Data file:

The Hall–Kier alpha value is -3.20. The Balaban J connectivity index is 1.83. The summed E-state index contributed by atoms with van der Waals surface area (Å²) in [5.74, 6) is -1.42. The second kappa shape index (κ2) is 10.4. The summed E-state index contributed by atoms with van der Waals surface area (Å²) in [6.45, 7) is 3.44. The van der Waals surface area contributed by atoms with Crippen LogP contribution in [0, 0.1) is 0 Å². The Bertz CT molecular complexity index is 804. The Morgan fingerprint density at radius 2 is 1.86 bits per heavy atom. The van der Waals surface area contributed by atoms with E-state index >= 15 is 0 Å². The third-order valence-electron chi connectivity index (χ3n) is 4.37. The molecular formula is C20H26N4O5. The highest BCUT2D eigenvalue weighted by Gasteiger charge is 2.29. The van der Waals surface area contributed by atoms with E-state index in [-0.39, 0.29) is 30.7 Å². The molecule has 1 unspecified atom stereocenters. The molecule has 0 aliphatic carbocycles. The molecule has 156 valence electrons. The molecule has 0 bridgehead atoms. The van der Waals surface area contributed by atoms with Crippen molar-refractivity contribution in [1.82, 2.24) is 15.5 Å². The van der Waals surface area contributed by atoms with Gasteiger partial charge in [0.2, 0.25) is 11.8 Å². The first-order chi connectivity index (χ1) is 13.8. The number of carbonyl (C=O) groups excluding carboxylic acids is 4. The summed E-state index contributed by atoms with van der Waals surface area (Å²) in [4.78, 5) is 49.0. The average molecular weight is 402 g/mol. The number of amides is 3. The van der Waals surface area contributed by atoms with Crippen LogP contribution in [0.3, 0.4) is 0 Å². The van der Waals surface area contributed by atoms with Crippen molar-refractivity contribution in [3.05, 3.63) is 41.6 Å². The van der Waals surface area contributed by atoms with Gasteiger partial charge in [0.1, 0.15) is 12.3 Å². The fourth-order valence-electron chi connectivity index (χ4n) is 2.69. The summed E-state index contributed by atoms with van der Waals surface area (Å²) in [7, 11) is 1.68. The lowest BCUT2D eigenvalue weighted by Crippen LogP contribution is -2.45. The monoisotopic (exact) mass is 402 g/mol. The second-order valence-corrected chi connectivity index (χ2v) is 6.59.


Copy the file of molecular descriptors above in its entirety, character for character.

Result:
The Hall–Kier alpha value is -3.20. The Balaban J connectivity index is 1.83. The summed E-state index contributed by atoms with van der Waals surface area (Å²) in [5.74, 6) is -1.42. The second kappa shape index (κ2) is 10.4. The summed E-state index contributed by atoms with van der Waals surface area (Å²) in [6.45, 7) is 3.44. The van der Waals surface area contributed by atoms with Crippen LogP contribution in [0, 0.1) is 0 Å². The Bertz CT molecular complexity index is 804. The Morgan fingerprint density at radius 2 is 1.86 bits per heavy atom. The van der Waals surface area contributed by atoms with E-state index >= 15 is 0 Å². The third-order valence-electron chi connectivity index (χ3n) is 4.37. The molecular formula is C20H26N4O5. The highest BCUT2D eigenvalue weighted by Gasteiger charge is 2.29. The van der Waals surface area contributed by atoms with E-state index in [-0.39, 0.29) is 30.7 Å². The molecule has 1 unspecified atom stereocenters. The molecule has 0 aliphatic carbocycles. The molecule has 156 valence electrons. The molecule has 0 bridgehead atoms. The van der Waals surface area contributed by atoms with Crippen molar-refractivity contribution in [1.82, 2.24) is 15.5 Å². The van der Waals surface area contributed by atoms with Gasteiger partial charge in [0.2, 0.25) is 11.8 Å². The first-order chi connectivity index (χ1) is 13.8. The number of carbonyl (C=O) groups excluding carboxylic acids is 4. The summed E-state index contributed by atoms with van der Waals surface area (Å²) in [4.78, 5) is 49.0. The average molecular weight is 402 g/mol. The number of amides is 3. The van der Waals surface area contributed by atoms with Crippen LogP contribution in [0.3, 0.4) is 0 Å². The van der Waals surface area contributed by atoms with Crippen molar-refractivity contribution in [3.05, 3.63) is 41.6 Å². The van der Waals surface area contributed by atoms with Gasteiger partial charge in [0.1, 0.15) is 12.3 Å². The fourth-order valence-electron chi connectivity index (χ4n) is 2.69. The summed E-state index contributed by atoms with van der Waals surface area (Å²) in [7, 11) is 1.68. The lowest BCUT2D eigenvalue weighted by Crippen LogP contribution is -2.45. The monoisotopic (exact) mass is 402 g/mol. The second-order valence-corrected chi connectivity index (χ2v) is 6.59.